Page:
The woes of the newspaper industry are well-known, but the International Newspaper Group (ING) is in the midst of a renaissance, with early registration up and vendor and sponsor support enthusiastic. The annual ING Summit heads once again to PRINT 19 in October, providing two days’ worth of facilities tours, dynamic keynotes, and in-depth panel discussions for newspaper industry executives.
“Yes, we’re morphing right now and we’re going through a lot of downsizing, a lot of shrinkage, and a lot of consolidation, but that doesn’t mean we won’t move through and this grow,” said Steve Mattingly, Senior Vice President of Southern Lithoplate and ING Program Director. “We’ll be like the Six Million Dollar Man—we can rebuild. We’re rebuilding print operations.”
The ING Summi twill take place Friday, October 4, and Saturday, October 5, in conjunction with PRINT 19, which itself takes place October 3–5 at McCormick Place in Chicago. “[The ING Summit] is not a trade show,” clarified Mattingly. “This is pure leadership discussion, dialogue, and networking.”
“The mission [of ING] is to bring together industry peers, operations executives, and vendors once a year for a day-and-a-half,” said Russ Newton, General Manager of Bay Area Production Services and incoming ING Board President. “It’s a great opportunity for everyone to meet each other and share stories. We have a great speaker line up, but a lot gets done between and after the sessions. You’ve got all the key decision makers in the industry in one place at one time.”
The ING Summit kicks off Friday afternoon with a tour of the Chicago Tribune Freedom Center for News Print Production/Logistics, where several major national newspapers—the New York Times, the Wall Street Journal, and of course the Chicago Tribune and Sun-Times—are printed. “Newspaper executives are going to be able to huddle together on familiar ground and see leading-edge print production operations, logistics, and equipment in place,” said Mattingly. “Then they can start to share ideas.”
After the Freedom Center tour, there is a highly targeted custom tour of the PRINT 19 show floor. “Everybody gets a headset, there’s a guide, and they’re going to get tours of specific booths that make sense for them to see—cold web newspaper equipment, communications, ops—as opposed just walking around the show floor,” said Mattingly. Friday concludes with a networking reception and dinner.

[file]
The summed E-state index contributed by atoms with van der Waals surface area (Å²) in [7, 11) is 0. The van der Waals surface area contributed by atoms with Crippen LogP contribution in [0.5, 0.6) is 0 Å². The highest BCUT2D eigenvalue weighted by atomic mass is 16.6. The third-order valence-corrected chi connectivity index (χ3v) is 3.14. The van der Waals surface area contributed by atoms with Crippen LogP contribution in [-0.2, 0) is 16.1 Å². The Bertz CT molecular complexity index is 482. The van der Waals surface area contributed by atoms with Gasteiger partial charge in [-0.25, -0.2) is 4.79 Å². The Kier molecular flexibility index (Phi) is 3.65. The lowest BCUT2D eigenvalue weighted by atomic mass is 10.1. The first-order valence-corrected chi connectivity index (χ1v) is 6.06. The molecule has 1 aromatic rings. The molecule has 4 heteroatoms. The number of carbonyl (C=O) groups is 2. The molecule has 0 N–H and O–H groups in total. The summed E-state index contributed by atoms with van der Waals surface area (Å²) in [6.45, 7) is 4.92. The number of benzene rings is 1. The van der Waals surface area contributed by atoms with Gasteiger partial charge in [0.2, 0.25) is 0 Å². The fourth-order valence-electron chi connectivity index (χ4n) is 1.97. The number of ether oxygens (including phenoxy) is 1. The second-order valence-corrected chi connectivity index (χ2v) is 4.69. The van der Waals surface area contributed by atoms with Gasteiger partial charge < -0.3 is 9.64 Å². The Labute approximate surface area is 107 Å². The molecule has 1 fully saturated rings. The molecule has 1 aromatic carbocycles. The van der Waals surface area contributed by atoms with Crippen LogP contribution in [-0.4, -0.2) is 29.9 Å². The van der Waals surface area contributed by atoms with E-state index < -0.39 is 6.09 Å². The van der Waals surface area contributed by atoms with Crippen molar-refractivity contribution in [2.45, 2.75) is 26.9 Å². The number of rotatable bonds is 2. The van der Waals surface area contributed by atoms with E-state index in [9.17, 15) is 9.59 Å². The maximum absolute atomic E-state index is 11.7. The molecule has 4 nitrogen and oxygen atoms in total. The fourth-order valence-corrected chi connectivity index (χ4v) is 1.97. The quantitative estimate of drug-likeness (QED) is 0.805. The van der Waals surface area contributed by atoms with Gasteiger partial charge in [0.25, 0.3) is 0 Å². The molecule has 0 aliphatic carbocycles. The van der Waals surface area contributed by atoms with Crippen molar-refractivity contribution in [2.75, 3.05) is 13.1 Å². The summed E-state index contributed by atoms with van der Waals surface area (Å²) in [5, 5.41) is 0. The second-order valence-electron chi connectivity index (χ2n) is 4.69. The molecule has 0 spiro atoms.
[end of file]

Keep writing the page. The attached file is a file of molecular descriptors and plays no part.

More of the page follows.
Saturday comprises three major keynote addresses as well as speaker panels. The morning keynote is “Leadership, Revenue, Cost Management in a Consolidating & Declining Marketspace,” by Jason Taylor, President of GateHouse Live and Virtual Events at GateHouse Media. “He was formerly with Gannett, went into a smaller newspaper group, and GateHouse brought him in to run their ops,” said Mattingly. “He’s involved in everything. He’s driving print, he’s driving promotions, he’s driving digital, and he believes in what we’re doing. He’s an incredibly gifted speaker.”
The lunchtime keynote will be delivered by Keni Thomas, author, speaker, musician, and decorated former Task Force Army Ranger. His book Get It On! What It Means To Lead The Way is his personal account of his experiences in the 1993 Battle of Mogadishu in Somalia. “We’re all in a battle,” said Mattingly, “so the metaphor that I wanted to create with Keni is to talk to us about how you make decisions when everything’s changing around you all the time. ‘I’m losing my people, my team is shrinking, how do I get out of here and survive to tell about it?’”
After Thomas’s keynote, added Mattingly, “Joe Deluca from the Tampa Bay Times is going to say, ‘OK, guys, how do we apply what Keni just told us? Now let’s make this real.”
Interspersed amongst the keynotes are several expert panels. A panel of international speakers will discuss “International Print Production Print Peers: Quality, Cost Expertise”; another panel will take a deep dive on the latest updates to OSHA and labor laws; representatives from Dow Jones, Cox Media, Gatehouse Media, and Penske Logistics will talk about “Logistics and Distribution Meeting Today's Demands”; and the day’s closing panel will identify “Profits from Nothing: Zero Waste.”
It’s an ambitious program—and ING as an association has a renewed sense of purpose. “ING is a very important part of PRINT,” said Thayer Long, President of APTech, producer of PRINT 19. “There’s always been tremendous synergy with ING holding their function in conjunction with PRINT. It’s a whole ecosystem. If you’re in the print industry, regardless of what you’re printing or what your business is, our event has a lot of relevance. The fact that we have groups like ING just shows the diversity of the audience that continues to come to Chicago every year.”
“You just open up a network of like-minded people in the same industries,” said Newton. “It's a great conference.”
Newspaper industry executives who register before February 28 can save 15%. Click here for more information.